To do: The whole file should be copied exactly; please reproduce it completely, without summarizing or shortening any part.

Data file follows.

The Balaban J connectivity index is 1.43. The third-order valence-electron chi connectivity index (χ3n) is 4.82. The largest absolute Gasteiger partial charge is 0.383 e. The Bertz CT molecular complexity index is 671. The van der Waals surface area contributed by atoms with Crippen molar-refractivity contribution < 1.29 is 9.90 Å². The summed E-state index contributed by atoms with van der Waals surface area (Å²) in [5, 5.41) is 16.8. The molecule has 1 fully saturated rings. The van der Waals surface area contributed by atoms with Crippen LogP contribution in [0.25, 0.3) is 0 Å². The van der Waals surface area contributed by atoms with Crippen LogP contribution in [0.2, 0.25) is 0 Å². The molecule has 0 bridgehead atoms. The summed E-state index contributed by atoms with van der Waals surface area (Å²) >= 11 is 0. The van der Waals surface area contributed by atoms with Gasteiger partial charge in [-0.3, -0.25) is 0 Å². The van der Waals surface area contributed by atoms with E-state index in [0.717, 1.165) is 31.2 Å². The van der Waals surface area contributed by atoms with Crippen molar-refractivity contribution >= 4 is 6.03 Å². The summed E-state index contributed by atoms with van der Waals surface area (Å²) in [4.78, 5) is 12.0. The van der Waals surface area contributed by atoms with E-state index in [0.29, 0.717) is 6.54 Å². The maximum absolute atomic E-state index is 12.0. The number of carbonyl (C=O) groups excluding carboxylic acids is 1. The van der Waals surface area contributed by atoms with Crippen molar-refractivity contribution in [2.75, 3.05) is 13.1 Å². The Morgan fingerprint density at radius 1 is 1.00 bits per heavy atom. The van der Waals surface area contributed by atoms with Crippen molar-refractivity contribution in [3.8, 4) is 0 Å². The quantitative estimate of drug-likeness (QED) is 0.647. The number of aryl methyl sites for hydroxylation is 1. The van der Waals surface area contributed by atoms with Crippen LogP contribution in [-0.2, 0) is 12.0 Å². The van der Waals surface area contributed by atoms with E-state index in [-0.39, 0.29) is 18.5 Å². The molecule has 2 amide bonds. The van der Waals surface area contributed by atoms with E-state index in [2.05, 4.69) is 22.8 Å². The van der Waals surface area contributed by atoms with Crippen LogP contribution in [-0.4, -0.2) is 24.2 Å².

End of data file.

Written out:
The Balaban J connectivity index is 1.43. The third-order valence-electron chi connectivity index (χ3n) is 4.82. The largest absolute Gasteiger partial charge is 0.383 e. The Bertz CT molecular complexity index is 671. The van der Waals surface area contributed by atoms with Crippen molar-refractivity contribution < 1.29 is 9.90 Å². The summed E-state index contributed by atoms with van der Waals surface area (Å²) in [5, 5.41) is 16.8. The molecule has 1 fully saturated rings. The van der Waals surface area contributed by atoms with Crippen LogP contribution in [0.25, 0.3) is 0 Å². The van der Waals surface area contributed by atoms with Crippen LogP contribution in [0.2, 0.25) is 0 Å². The molecule has 0 bridgehead atoms. The summed E-state index contributed by atoms with van der Waals surface area (Å²) >= 11 is 0. The van der Waals surface area contributed by atoms with Gasteiger partial charge in [-0.3, -0.25) is 0 Å². The van der Waals surface area contributed by atoms with E-state index in [0.717, 1.165) is 31.2 Å². The van der Waals surface area contributed by atoms with Crippen molar-refractivity contribution >= 4 is 6.03 Å². The summed E-state index contributed by atoms with van der Waals surface area (Å²) in [4.78, 5) is 12.0. The van der Waals surface area contributed by atoms with E-state index in [0.29, 0.717) is 6.54 Å². The maximum absolute atomic E-state index is 12.0. The number of carbonyl (C=O) groups excluding carboxylic acids is 1. The van der Waals surface area contributed by atoms with Crippen molar-refractivity contribution in [2.75, 3.05) is 13.1 Å². The Morgan fingerprint density at radius 1 is 1.00 bits per heavy atom. The van der Waals surface area contributed by atoms with Crippen molar-refractivity contribution in [3.8, 4) is 0 Å². The quantitative estimate of drug-likeness (QED) is 0.647. The number of aryl methyl sites for hydroxylation is 1. The van der Waals surface area contributed by atoms with Crippen LogP contribution in [-0.2, 0) is 12.0 Å². The van der Waals surface area contributed by atoms with E-state index in [-0.39, 0.29) is 18.5 Å². The molecule has 2 amide bonds. The van der Waals surface area contributed by atoms with E-state index in [2.05, 4.69) is 22.8 Å². The van der Waals surface area contributed by atoms with Crippen LogP contribution in [-0.4, -0.2) is 24.2 Å².